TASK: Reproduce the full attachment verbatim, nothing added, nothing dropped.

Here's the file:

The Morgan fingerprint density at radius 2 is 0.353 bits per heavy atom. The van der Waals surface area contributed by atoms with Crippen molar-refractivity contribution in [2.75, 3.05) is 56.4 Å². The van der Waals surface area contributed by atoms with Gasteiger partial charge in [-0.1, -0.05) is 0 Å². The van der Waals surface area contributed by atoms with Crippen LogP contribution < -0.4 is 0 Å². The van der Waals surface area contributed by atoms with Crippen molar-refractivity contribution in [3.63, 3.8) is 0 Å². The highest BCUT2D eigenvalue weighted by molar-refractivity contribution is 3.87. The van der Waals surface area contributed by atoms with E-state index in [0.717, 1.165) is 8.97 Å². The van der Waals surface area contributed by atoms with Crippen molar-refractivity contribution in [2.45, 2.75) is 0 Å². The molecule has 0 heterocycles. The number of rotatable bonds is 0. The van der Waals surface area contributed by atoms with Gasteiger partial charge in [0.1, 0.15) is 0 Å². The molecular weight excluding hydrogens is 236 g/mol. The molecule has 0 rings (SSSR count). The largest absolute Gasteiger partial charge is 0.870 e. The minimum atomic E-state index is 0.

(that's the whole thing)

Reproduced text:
The Morgan fingerprint density at radius 2 is 0.353 bits per heavy atom. The van der Waals surface area contributed by atoms with Crippen molar-refractivity contribution in [2.75, 3.05) is 56.4 Å². The van der Waals surface area contributed by atoms with Gasteiger partial charge in [-0.1, -0.05) is 0 Å². The van der Waals surface area contributed by atoms with Crippen LogP contribution < -0.4 is 0 Å². The van der Waals surface area contributed by atoms with Crippen molar-refractivity contribution in [3.63, 3.8) is 0 Å². The highest BCUT2D eigenvalue weighted by molar-refractivity contribution is 3.87. The van der Waals surface area contributed by atoms with E-state index in [0.717, 1.165) is 8.97 Å². The van der Waals surface area contributed by atoms with Crippen molar-refractivity contribution in [2.45, 2.75) is 0 Å². The molecule has 0 heterocycles. The number of rotatable bonds is 0. The van der Waals surface area contributed by atoms with Gasteiger partial charge in [0.1, 0.15) is 0 Å². The molecular weight excluding hydrogens is 236 g/mol. The molecule has 0 rings (SSSR count). The largest absolute Gasteiger partial charge is 0.870 e. The minimum atomic E-state index is 0.